We all have those moments we can reflect on and see life-changing events.  For most, it is things like their graduation, wedding day, the birth of their children, or their first great job offer.  Mine include all those things, but two others have significantly made a difference in how I look at life in general: the day I became a Christian, and the day I became a beekeeper.  I know.  How much different could these two things be from one another?  They are much more similar than I ever would have imagined.  It is so similar, in fact, that my experiences as a beekeeper have strengthened my faith and reliance on God more than any other individual activity I have been a part of outside of the church.

The complexity in the design of the honey bee can be attributed to nothing other than an amazing Designer, the God of all creation. On the sixth day of the world’s existence, God said, “Let the earth bring forth living creatures after their kind: cattle and creeping things and beasts of the earth after their kind” (Genesis 1:24), and one small but extremely significant “creature,” the honey bee, was formed.  My entire life, I have loved science, specifically biology and zoology, and it has always pointed me toward intelligent design.  But nothing has fascinated me more than the honey bee.  This tiny little insect even led Charles Darwin, at one point, to say that the honey bee could be potentially fatal to his theory.  As interesting and compelling an investigation into the honey bee is, as an evolutionary theory breaker, the evidence of intelligent design as seen in the honey bee is another book I am working on.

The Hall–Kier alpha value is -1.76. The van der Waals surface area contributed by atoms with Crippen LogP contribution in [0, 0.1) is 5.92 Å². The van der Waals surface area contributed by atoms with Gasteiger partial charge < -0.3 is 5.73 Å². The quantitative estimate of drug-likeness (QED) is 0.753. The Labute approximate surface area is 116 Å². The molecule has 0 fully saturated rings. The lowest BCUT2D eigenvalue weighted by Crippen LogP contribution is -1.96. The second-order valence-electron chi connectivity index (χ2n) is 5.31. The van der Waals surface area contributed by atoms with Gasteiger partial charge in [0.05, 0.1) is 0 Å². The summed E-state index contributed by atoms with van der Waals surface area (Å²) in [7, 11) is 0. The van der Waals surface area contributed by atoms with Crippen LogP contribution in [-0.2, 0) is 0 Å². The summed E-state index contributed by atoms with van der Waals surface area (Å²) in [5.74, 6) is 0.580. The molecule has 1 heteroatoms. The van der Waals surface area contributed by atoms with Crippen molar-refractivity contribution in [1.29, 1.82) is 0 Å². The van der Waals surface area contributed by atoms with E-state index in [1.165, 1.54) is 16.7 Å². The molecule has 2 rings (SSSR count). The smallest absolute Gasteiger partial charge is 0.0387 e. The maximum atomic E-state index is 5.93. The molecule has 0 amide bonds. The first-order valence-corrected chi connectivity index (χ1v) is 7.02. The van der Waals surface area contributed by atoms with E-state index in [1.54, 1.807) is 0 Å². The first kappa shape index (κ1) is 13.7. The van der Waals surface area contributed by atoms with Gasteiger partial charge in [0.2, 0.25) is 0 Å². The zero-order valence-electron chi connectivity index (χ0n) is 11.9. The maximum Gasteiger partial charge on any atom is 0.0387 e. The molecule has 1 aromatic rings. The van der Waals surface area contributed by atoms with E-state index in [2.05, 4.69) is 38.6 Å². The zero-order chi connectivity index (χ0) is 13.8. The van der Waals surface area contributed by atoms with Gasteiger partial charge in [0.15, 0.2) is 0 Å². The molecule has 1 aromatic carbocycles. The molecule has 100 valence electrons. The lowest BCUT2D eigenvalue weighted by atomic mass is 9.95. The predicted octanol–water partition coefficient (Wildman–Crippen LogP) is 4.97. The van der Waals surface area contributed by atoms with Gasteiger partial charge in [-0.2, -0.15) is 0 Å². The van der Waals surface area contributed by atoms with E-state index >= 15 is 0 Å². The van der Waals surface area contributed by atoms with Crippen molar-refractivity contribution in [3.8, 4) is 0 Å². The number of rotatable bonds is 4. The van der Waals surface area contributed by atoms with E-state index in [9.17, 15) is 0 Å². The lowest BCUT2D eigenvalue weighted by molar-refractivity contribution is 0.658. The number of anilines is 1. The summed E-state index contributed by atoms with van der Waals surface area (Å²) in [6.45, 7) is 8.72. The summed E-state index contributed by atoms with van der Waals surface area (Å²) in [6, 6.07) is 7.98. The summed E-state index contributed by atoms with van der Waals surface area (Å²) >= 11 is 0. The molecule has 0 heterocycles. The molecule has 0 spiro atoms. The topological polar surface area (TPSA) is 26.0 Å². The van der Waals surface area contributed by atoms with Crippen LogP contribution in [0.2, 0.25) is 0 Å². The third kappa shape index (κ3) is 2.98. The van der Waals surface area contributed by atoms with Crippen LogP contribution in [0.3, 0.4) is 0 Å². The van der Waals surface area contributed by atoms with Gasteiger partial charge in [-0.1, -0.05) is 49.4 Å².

To be a successful beekeeper, one must thoroughly understand the honey bee’s anatomy, physiology, and instincts.  My library contains an entire shelf full of books, periodicals, articles, and research papers that attempt to describe and explain this remarkable insect.  Then, due to my 25-plus years of Bible study and ministry, I began to see patterns between the complexity of a honey bee colony and God’s design for His church.  What started as just a few illustrations that began finding their way into my sermons evolved into a multifaceted picture of the various things God designed His church to be and do.  Watching the honey bees work together, protect each other, feed each other, communicate with each other, comfort each other, and even discipline each other, I began to see a pattern mirrored the colony of people that God formed in Acts chapter two on the Day of Pentecost.  Even the honey bees’ processes of pollination, honey production, and reproduction reflect the spiritual processes of evangelism, Bible study, and church growth.  It is God who instructed to “Go to the ant, O sluggard, observe her ways and be wise”(Proverbs 6:6). Well, I am no expert on ants. Still, I am excited to take you on this journey of exploring the mind-boggling honey bee and simultaneously discovering a successful design that might help us to “Bee the church” that God made us to be.